If You Don’t Know Me by Now: The Failure of Care in “Bartleby, The Scrivener”

Authors

  • Kari Nixon Southern Methodist University

DOI:

https://doi.org/10.18061/dsq.v34i4.3631

Keywords:

19th-century literature, medical models, Bartleby, Melville, diagnosis

Abstract

"Bartleby, the Scrivener" is one of the most haunting tales of the nineteenth century. Criticism has centered on analysis of both the narrator and Bartleby himself, taking up the question of whether or not the narrator ultimately fulfills his moral obligations to Bartleby. I believe an approach to the story, however, which takes as its starting point a critique of the medical model of disability helps elucidate this issue. This approach makes it clear that given his situation in a world which values a medically inspired model of understanding difference, the narrator, benevolent as he may be, can never do enough for Bartleby, because, given this situation, he can never ask the right questions of Bartleby or posit appropriate solutions for him. I conclude my argument with a consideration of critical complicity in this issue as critics attempt to classify Bartleby, thereby following in the narrator's misguided footsteps.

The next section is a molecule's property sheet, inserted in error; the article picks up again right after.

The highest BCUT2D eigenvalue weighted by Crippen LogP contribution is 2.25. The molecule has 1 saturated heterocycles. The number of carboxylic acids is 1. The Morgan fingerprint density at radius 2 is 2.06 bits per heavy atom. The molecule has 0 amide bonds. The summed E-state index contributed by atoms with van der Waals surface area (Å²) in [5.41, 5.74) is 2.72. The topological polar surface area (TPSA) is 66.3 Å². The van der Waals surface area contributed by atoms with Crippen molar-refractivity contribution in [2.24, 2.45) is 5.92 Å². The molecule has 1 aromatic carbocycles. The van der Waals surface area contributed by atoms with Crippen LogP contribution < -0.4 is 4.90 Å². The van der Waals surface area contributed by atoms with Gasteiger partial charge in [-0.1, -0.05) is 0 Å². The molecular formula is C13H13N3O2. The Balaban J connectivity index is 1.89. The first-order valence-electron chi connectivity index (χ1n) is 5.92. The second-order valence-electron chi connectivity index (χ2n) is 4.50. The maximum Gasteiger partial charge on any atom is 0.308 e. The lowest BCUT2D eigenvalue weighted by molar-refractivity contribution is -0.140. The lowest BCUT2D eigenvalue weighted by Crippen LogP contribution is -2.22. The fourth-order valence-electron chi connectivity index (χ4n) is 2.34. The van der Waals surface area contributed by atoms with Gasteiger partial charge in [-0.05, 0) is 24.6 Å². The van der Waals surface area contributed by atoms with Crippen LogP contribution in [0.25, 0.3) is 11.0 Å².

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Published

2014-12-08

Issue

Section

Humanities, Arts, and Media